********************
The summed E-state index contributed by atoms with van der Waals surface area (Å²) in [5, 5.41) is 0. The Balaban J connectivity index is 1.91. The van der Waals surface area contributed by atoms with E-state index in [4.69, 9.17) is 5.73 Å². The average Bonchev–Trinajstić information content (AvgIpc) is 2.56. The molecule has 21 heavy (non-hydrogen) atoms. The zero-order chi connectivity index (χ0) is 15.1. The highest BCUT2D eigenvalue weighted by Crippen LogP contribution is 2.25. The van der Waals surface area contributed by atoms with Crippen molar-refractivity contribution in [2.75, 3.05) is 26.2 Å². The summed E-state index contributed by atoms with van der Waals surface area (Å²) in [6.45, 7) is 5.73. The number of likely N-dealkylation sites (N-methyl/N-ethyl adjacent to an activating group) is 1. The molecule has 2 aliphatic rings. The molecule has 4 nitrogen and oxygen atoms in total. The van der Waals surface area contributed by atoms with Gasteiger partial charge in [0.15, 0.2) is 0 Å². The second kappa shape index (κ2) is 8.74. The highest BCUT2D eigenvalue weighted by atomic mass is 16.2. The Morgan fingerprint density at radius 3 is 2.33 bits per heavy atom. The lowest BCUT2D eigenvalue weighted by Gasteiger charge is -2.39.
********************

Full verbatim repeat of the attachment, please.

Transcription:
The summed E-state index contributed by atoms with van der Waals surface area (Å²) in [5, 5.41) is 0. The Balaban J connectivity index is 1.91. The van der Waals surface area contributed by atoms with E-state index in [4.69, 9.17) is 5.73 Å². The average Bonchev–Trinajstić information content (AvgIpc) is 2.56. The molecule has 21 heavy (non-hydrogen) atoms. The zero-order chi connectivity index (χ0) is 15.1. The highest BCUT2D eigenvalue weighted by Crippen LogP contribution is 2.25. The van der Waals surface area contributed by atoms with Crippen molar-refractivity contribution in [2.75, 3.05) is 26.2 Å². The summed E-state index contributed by atoms with van der Waals surface area (Å²) in [6.45, 7) is 5.73. The number of likely N-dealkylation sites (N-methyl/N-ethyl adjacent to an activating group) is 1. The molecule has 2 aliphatic rings. The molecule has 4 nitrogen and oxygen atoms in total. The van der Waals surface area contributed by atoms with Gasteiger partial charge in [0.15, 0.2) is 0 Å². The second kappa shape index (κ2) is 8.74. The highest BCUT2D eigenvalue weighted by atomic mass is 16.2. The Morgan fingerprint density at radius 3 is 2.33 bits per heavy atom. The lowest BCUT2D eigenvalue weighted by Gasteiger charge is -2.39.